The story of community in the Bible begins with God.  Genesis 1:26, “Then God said, ‘Let us make man in our image, after our likeness.’”  And so did Father, Son, and Holy Spirit—in perfect fellowship from eternity past—make just one human being?  No, verse 27, “So God created man in his own image, in the image of God he created him; male and female he created them.”  Man and woman, we read in chapter 2, where the woman was to be “a helper fit for him.”  She corresponded and complemented him.  She was different from him.  And yet, verse 24, she would be one flesh with him.  Man and woman don’t simply point us to God because of how they represent Christ’s love for the church in Ephesians 5.  They image God in their diversity—and their unity.  From the very beginning of man’s existence it is community—even this community of two—that images God. God, who is three different persons, so there’s the diversity, yet who function in perfect harmony as one God; there’s the powerful unity that you and I get to display. Amazing, isn’t it!?

    And that’s just the beginning.  God calls Abraham out of Ur and tells him that his plan will be to create an entire nation from his descendants.  Then, Exodus 4:23, when God creates this nation Israel, he calls them “my son.” He tells, Pharaoh, “Let my son go that he may serve me.”  Why “my son?”  Because sons look like their dads.  They image their fathers.  So in Deuteronomy 4, God tells the people to obey so that God will be great in the sight of the peoples around them (4:6-7).  The task to image the triune God now falls to an entire nation, a corporate representation.  But those people don’t image God very well, do they?  So in Ezekiel 36 God explains that the reason he threw them out of the land was because of this false representation; instead of proclaiming his name, they defamed it.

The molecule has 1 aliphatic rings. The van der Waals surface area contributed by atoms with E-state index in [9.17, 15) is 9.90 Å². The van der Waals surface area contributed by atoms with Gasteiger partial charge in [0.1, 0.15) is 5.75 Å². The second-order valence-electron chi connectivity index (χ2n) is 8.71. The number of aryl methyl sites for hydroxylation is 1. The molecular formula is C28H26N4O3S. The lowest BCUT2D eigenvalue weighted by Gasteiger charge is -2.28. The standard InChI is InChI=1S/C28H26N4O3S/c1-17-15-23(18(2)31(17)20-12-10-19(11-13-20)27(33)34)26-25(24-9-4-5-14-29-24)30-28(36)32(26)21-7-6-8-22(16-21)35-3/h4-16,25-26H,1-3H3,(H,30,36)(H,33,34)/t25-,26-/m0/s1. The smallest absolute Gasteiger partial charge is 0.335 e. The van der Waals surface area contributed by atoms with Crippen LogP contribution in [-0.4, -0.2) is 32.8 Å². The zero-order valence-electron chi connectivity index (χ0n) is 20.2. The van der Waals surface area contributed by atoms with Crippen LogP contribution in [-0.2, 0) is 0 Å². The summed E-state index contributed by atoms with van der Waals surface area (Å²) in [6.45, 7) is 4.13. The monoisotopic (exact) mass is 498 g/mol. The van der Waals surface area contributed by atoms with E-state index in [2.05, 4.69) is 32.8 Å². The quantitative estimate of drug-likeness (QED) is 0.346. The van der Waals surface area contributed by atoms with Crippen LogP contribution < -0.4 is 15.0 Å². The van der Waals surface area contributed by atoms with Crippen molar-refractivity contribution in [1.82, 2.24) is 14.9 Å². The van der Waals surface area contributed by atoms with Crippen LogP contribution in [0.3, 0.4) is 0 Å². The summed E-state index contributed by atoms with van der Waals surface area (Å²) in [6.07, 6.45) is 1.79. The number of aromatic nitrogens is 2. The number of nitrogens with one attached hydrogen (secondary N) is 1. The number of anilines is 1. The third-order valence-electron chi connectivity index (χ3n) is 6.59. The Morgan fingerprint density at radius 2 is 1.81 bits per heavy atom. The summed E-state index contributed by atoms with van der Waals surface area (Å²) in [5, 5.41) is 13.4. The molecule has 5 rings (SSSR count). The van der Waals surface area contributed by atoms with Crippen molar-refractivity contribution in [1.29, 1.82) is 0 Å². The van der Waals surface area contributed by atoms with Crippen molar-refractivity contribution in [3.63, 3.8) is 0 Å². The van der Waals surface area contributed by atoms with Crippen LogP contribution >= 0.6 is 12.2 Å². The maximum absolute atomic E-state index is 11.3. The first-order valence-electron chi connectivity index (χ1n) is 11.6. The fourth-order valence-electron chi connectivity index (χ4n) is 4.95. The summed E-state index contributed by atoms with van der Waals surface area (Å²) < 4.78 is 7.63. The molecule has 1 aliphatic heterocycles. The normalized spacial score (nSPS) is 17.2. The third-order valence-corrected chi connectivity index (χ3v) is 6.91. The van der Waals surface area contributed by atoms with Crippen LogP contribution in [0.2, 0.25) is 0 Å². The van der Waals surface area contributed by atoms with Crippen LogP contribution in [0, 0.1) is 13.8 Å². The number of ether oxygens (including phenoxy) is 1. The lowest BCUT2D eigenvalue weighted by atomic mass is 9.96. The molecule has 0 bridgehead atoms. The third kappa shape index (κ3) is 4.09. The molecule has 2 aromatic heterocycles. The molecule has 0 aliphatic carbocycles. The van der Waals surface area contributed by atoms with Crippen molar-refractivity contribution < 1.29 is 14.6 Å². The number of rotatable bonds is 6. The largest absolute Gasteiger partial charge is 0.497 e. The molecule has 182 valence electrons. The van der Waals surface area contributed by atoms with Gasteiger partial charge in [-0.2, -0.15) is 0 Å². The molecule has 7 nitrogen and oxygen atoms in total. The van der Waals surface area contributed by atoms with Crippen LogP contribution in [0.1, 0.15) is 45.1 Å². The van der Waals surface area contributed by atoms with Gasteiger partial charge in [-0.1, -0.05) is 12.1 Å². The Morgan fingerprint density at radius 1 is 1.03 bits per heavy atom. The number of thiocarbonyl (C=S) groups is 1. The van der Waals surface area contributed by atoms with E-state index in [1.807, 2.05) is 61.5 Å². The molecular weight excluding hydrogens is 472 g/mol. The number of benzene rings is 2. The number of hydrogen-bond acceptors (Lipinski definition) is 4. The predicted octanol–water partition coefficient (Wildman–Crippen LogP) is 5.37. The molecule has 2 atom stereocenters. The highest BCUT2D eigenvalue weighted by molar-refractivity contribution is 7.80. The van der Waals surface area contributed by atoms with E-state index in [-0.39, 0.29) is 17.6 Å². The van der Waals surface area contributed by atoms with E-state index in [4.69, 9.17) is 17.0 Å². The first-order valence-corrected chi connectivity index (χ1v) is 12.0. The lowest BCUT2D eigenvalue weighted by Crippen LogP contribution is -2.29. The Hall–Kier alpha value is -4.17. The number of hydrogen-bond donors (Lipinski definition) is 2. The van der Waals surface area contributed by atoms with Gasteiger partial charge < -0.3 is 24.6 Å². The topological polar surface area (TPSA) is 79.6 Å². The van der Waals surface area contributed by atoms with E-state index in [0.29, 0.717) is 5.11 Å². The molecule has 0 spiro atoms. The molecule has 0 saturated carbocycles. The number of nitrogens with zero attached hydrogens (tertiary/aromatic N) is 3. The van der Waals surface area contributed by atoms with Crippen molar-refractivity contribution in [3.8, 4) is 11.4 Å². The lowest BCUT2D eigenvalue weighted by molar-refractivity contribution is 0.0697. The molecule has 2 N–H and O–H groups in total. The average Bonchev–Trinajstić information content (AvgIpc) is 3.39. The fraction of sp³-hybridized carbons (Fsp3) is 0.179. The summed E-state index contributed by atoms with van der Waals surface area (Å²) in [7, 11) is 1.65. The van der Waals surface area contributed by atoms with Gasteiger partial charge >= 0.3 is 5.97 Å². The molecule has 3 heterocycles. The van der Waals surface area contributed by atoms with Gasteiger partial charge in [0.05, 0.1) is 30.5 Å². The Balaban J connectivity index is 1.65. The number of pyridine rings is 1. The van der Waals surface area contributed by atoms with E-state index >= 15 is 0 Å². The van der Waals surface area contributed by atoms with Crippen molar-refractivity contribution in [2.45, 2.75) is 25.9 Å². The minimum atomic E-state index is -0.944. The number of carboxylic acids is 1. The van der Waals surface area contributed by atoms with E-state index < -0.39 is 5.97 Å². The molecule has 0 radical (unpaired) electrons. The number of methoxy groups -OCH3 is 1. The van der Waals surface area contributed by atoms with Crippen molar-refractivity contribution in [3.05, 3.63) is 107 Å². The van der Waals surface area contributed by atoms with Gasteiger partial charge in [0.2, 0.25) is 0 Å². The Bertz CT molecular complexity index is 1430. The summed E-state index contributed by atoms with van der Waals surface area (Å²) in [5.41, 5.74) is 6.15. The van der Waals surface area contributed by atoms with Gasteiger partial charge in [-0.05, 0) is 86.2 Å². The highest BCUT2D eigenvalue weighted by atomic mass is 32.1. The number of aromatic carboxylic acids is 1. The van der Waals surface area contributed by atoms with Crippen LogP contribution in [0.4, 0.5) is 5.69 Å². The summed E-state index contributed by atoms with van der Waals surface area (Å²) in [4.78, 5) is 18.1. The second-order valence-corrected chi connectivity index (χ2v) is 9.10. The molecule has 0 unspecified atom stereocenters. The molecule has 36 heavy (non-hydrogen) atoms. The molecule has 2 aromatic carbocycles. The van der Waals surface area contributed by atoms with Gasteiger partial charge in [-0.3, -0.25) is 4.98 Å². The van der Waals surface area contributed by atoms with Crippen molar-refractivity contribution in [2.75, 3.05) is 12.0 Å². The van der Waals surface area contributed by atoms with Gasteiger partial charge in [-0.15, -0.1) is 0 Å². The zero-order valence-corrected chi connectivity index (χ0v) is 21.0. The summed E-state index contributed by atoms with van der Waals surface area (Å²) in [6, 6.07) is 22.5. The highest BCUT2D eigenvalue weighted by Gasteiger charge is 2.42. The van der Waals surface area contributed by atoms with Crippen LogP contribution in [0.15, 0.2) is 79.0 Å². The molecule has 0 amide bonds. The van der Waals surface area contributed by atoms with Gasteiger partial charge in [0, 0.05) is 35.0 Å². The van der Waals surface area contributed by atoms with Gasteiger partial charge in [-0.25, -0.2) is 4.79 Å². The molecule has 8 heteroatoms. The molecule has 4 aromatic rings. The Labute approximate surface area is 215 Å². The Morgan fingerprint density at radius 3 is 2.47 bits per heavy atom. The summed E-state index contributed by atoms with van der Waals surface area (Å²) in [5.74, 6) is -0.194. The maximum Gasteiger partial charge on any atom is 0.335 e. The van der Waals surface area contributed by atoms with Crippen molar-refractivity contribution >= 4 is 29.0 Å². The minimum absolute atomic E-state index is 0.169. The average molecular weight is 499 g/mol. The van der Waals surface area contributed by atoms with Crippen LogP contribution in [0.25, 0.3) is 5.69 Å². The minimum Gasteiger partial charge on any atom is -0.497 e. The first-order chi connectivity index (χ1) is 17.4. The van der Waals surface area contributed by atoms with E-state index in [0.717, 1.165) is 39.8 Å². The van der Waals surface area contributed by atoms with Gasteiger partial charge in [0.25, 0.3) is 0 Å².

But then Jesus arrives on the scene.  As the gospel of Matthew opens, Jesus comes out of Egypt.  2:15, “Out of Egypt I called my son.”  He’s called into the desert, like Israel.  He’s tempted, like Israel—and yet perfectly trusts the Word of his Father.  He goes through the Jordan like Israel.  And at that baptism, what does God the Father say?  “This is my beloved Son, with whom I am well pleased.”  Jesus perfectly images the Father.  So what does Colossians 1 say?  “Jesus is the image of the invisible God.” He finally fulfills God’s mandate at Creation to bear his image perfectly!

    But he’s only one man, isn’t he?  And so God’s plan continues.  Through his death and resurrection, Jesus inaugurates the church.  His followers now have a special job: to reveal him to the world.  How?  John 13:35, “By this all people will know that you are my disciples, if you have love for one another.”  Or John 17:21, Jesus asks “that they may all be one…so that the world may believe that you have sent me.”

    Now, we saw the diversity of God’s plan expands from a diversity of two in Genesis 1 (Adam & Eve) to a nation in Exodus.  So what do we see in the Great Commission of Matthew 28?  That the church will include disciples from all nations.  As God had said through the prophet Isaiah (49:6)

    “It is too light a thing that you should be my servant
        to raise up the tribes of Jacob
        and to bring back the preserved of Israel;
    I will make you as a light for the nations,
        that my salvation may reach to the end of the earth.”

    That’s exactly what we see as the Gentiles, Cornelius and his family enter what’s at the time a Jewish Christian church in Acts 10.  And then we see God’s intention for a diverse people united in Jesus laid out in Paul’s letter to the Ephesians.  He describes the gospel in chapter 2 verses 1-10.  And his first implication of the gospel, chapter 2 verse 11 is that the Gentiles are members of God’s new family just like the Jews, just like Israel.  Verse 13: “But now in Christ Jesus you who once were far off have been brought near by the blood of Christ.  For he himself is our peace, who has made us both one and has broken down in his flesh the dividing wall of hostility.”

    Why is this diversity a big deal? Because Jews and Gentiles had been enemies for centuries theologically, politically, and ethnically—little in common; at odds with each other.  But when Paul describes their unity, he reaches for the most committed bonds we know of: blood and family.  He calls the Jews and Gentiles ONE new humanity (verse 15) and ONE new household (verse 19). This unity in Christ, chapter 3 verse 20, is the work of “him who is able to do far more abundantly than all that we ask or think, according to the power at work within us.”